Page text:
3. Proposal for a new approach

By reading growth rings from only unpaired or paired elements, the chance of over-representation of a given season will be limited. When we are dealing with paired elements it will be clear that the analysis is, in the first instance, restricted to bones from one side. In order to obtain more accurate results we have to keep some points in mind, namely:

  1. The identification of the skeletal element and the species must be correct.
  2. The question whether this species is suitable for seasonal dating must be answered.

As mentioned at the beginning of this paper, with many species age estimations are based on otolith readings. This has been done because the time involved in retrieving them from fish skulls is short and the results of age determination of many fish species are highly accurate. However, for some species it appears that the results of age reading their otoliths are not very reliable. Dekker (1986) demonstrated this for European eel (Anguilla anguilla) by investigation of the location of the last winter ring.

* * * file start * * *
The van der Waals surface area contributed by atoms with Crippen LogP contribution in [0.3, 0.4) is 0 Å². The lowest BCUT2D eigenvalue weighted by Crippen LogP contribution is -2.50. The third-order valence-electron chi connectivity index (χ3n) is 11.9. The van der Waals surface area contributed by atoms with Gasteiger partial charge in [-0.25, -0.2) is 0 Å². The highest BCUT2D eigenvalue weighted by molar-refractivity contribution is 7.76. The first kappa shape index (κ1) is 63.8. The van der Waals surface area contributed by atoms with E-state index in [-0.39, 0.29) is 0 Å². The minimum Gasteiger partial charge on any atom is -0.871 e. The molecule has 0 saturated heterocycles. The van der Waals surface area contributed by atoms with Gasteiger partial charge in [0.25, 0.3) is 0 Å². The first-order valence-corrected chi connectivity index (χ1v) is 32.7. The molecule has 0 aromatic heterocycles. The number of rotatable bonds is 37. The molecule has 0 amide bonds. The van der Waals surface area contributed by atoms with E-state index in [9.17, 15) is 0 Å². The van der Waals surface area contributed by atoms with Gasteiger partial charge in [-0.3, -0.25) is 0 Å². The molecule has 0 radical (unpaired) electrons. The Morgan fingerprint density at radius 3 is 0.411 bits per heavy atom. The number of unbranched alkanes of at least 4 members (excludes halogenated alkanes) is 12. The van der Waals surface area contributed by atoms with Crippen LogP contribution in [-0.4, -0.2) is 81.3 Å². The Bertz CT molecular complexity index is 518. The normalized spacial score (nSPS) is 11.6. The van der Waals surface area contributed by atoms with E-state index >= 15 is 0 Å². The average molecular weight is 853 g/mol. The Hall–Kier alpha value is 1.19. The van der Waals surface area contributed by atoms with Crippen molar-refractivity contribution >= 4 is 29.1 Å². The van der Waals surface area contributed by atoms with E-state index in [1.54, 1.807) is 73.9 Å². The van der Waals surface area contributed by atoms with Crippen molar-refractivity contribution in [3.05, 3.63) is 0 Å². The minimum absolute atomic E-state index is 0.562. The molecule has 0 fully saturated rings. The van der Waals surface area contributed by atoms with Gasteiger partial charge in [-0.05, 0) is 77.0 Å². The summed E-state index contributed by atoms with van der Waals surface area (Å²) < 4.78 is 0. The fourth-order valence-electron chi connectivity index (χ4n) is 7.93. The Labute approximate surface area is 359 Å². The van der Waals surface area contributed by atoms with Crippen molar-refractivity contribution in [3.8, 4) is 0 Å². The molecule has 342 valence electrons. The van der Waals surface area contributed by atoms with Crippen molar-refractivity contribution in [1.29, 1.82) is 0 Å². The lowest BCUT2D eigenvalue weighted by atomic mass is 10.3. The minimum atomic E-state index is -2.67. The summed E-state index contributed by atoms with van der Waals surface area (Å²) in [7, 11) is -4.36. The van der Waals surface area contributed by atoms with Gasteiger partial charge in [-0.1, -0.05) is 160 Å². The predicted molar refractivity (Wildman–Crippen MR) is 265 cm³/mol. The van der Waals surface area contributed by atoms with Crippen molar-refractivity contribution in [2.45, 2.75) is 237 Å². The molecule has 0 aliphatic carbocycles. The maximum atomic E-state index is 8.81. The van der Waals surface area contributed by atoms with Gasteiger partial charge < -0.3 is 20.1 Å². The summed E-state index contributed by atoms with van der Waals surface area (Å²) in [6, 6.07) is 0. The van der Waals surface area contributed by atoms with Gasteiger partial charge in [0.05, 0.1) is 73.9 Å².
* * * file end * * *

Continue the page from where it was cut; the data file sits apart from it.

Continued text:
Thus, at the beginning of November 1984 - just before growth of the winter ring starts - more than 2000 individuals were measured in length and marked in vivo with tetracycline, then released in a pond in a nature reserve. Tetracycline becomes deposited in newly formed bone tissue, and may be detected by its fluorescence for several years after marking. In addition, many of the eels were marked with an external mark. Because of these marks the investigator was certain that he would be studying injected animals. In October 1985 more than 400 eels were recaptured and measured. From this it became clear that the mean growth of the total sample had been 33mm that year. Otoliths from 22 individuals were collected and firstly examined under ordinary illumination to locate the last winter ring. After the observer had decided (on subjective grounds) which ring it was, the illumination was changed to ultraviolet to check whether the winter ring had been correctly identified or not. From this it appeared that under ordinary light only half of the otoliths were read correctly. In addition to this, two eels that had certainly been marked both with tetracycline and the external marker did not show any fluorescent ring at all. It is concluded that if this feature is common for skeletal elements of eel, then the seasonal dating of excavated eel remains loses its validity.